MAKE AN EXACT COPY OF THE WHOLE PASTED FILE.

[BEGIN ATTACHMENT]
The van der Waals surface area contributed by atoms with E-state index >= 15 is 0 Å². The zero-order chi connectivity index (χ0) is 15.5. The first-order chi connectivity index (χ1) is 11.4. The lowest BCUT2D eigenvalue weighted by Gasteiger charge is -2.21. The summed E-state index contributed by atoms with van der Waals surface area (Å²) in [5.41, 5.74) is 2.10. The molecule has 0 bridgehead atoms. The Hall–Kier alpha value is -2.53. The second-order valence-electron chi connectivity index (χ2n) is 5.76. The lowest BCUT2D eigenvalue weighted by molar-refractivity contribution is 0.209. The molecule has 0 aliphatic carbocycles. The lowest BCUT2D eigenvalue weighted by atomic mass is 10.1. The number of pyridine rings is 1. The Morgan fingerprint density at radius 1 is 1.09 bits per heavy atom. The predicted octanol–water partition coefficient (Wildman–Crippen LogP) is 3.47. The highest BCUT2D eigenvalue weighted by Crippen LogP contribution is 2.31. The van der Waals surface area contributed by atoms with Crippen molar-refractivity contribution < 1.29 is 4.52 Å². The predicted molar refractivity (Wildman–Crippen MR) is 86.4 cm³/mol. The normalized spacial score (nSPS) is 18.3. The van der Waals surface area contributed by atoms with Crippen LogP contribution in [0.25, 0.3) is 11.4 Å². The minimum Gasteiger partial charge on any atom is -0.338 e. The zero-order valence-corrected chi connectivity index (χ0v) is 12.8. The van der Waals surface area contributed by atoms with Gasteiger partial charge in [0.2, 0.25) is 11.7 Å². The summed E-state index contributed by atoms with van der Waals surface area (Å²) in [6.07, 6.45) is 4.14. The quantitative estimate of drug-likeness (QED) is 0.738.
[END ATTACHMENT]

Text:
The van der Waals surface area contributed by atoms with E-state index >= 15 is 0 Å². The zero-order chi connectivity index (χ0) is 15.5. The first-order chi connectivity index (χ1) is 11.4. The lowest BCUT2D eigenvalue weighted by Gasteiger charge is -2.21. The summed E-state index contributed by atoms with van der Waals surface area (Å²) in [5.41, 5.74) is 2.10. The molecule has 0 bridgehead atoms. The Hall–Kier alpha value is -2.53. The second-order valence-electron chi connectivity index (χ2n) is 5.76. The lowest BCUT2D eigenvalue weighted by molar-refractivity contribution is 0.209. The molecule has 0 aliphatic carbocycles. The lowest BCUT2D eigenvalue weighted by atomic mass is 10.1. The number of pyridine rings is 1. The Morgan fingerprint density at radius 1 is 1.09 bits per heavy atom. The predicted octanol–water partition coefficient (Wildman–Crippen LogP) is 3.47. The highest BCUT2D eigenvalue weighted by Crippen LogP contribution is 2.31. The van der Waals surface area contributed by atoms with Crippen molar-refractivity contribution < 1.29 is 4.52 Å². The predicted molar refractivity (Wildman–Crippen MR) is 86.4 cm³/mol. The normalized spacial score (nSPS) is 18.3. The van der Waals surface area contributed by atoms with Crippen LogP contribution in [0.25, 0.3) is 11.4 Å². The minimum Gasteiger partial charge on any atom is -0.338 e. The zero-order valence-corrected chi connectivity index (χ0v) is 12.8. The van der Waals surface area contributed by atoms with Gasteiger partial charge in [0.2, 0.25) is 11.7 Å². The summed E-state index contributed by atoms with van der Waals surface area (Å²) in [6.07, 6.45) is 4.14. The quantitative estimate of drug-likeness (QED) is 0.738.